Primary Earth-friendly Gardening Tenents:

*Tolerate minimal damage to plants and lawn from pests. *Build and maintain healthy soil by using compost and natural soil amendments. *Use chemicals as a last resort. *Use native plants when possible. They are adapted to the climate, soil and area pests. *Attract Beneficial Insects to increase pollination and decrease harmful pests. *Conserve water by using responsible watering methods.

Friday, February 24, 2012

Intergrated Pest Management, when you want to DO BETTER

When you know better, you do better.
- Maya Angelo
Nowhere is this quote more true than in the gardening world. After all, gardening is a constant battle to know better and do better. The mere fact that Mother Nature has her place in your garden ensures that nothing will ever be the same from year to year.

As gardeners we learn how to gauge and use the cycles of nature. The plant life cycle, the insect life cycle, the seasons and the weather predictions, moon phases and the webs woven between it all. And that my friend is the basis of good Integrated Pest Management (IPM) practices.

Unfortunately we have trained the last two to three generations of gardeners to reach for a chemical answer when faced with a problem in the garden. Technology is always the buzz, and following World War II synthetic pesticides were all the rage promising to eradicate pests. Even as the hippies of the 60s and 70s turned to natural alternatives following the publication of Silent Spring, chemical answers persisted. And now this generation grabs any bottle stamped "Organic" and thinks they have a green answer.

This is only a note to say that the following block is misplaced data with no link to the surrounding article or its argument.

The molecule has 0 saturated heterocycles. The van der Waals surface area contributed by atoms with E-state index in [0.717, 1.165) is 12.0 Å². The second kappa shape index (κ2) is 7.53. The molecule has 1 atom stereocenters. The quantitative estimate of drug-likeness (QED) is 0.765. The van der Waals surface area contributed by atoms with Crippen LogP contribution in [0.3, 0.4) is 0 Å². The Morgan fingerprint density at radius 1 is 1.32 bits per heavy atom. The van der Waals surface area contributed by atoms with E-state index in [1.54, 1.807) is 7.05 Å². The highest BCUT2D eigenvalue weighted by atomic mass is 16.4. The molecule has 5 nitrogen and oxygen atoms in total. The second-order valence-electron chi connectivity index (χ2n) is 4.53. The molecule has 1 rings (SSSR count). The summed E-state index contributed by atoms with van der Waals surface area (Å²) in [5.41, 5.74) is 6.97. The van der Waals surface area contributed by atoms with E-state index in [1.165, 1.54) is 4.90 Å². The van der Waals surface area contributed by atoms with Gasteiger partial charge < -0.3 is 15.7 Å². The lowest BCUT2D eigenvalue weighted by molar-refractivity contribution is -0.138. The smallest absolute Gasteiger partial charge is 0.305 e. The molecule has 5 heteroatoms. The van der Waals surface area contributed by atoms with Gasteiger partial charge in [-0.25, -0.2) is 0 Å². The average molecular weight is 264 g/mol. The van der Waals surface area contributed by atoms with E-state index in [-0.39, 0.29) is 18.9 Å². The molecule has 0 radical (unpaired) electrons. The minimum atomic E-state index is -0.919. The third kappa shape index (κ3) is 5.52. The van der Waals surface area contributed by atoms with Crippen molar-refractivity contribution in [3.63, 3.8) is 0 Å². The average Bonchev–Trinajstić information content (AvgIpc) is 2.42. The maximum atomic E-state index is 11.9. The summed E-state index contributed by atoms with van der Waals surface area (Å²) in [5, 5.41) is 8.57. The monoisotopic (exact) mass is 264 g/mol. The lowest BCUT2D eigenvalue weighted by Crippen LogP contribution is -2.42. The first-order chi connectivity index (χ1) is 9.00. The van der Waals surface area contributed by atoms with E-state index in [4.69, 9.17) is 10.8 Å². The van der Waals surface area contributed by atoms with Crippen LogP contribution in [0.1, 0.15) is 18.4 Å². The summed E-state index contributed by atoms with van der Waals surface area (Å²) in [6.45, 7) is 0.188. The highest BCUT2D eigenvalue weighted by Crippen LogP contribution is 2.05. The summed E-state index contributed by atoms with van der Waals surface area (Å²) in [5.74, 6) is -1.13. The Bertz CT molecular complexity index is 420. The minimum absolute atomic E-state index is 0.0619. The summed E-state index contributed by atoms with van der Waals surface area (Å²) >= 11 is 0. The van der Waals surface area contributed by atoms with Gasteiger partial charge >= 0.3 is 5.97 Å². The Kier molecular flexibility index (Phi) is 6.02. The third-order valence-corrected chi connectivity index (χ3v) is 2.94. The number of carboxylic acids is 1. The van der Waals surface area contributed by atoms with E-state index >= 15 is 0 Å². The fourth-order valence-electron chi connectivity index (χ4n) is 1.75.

But a chemical is a chemical and Americans are lazy. You are not going to walk into your local big box and have them turn you away from the RoundUp end cap and rows of products and send you out to consider cultural, physical and biological practices first. Nope. And if you knew this organic gardening stuff was going to involve some biology and earth science maybe you would have paid better attention in school. But here you are and NOW you want to DO BETTER.

And that is where I found myself after that experience with the school district. I wanted to know how to do better. I was a young mom, at home for the first time in many years, and so I signed myself up for a natural gardening class that the county was offering. And being a Type A personality I also signed myself up for a Master Composter class at the saem time. It was in these classes that I first began to fit my beliefs into a better understanding. I learned natural lawn care, organic gardening practices and how to compost. At the root of all of these new lessons was a system called Integrated Pest Management. And as I learned more I began to connect the dots between waste reduction, toxin reduction, water quality and the ecosystem. Suddenly I knew how to become an active player in Mother Nature's game.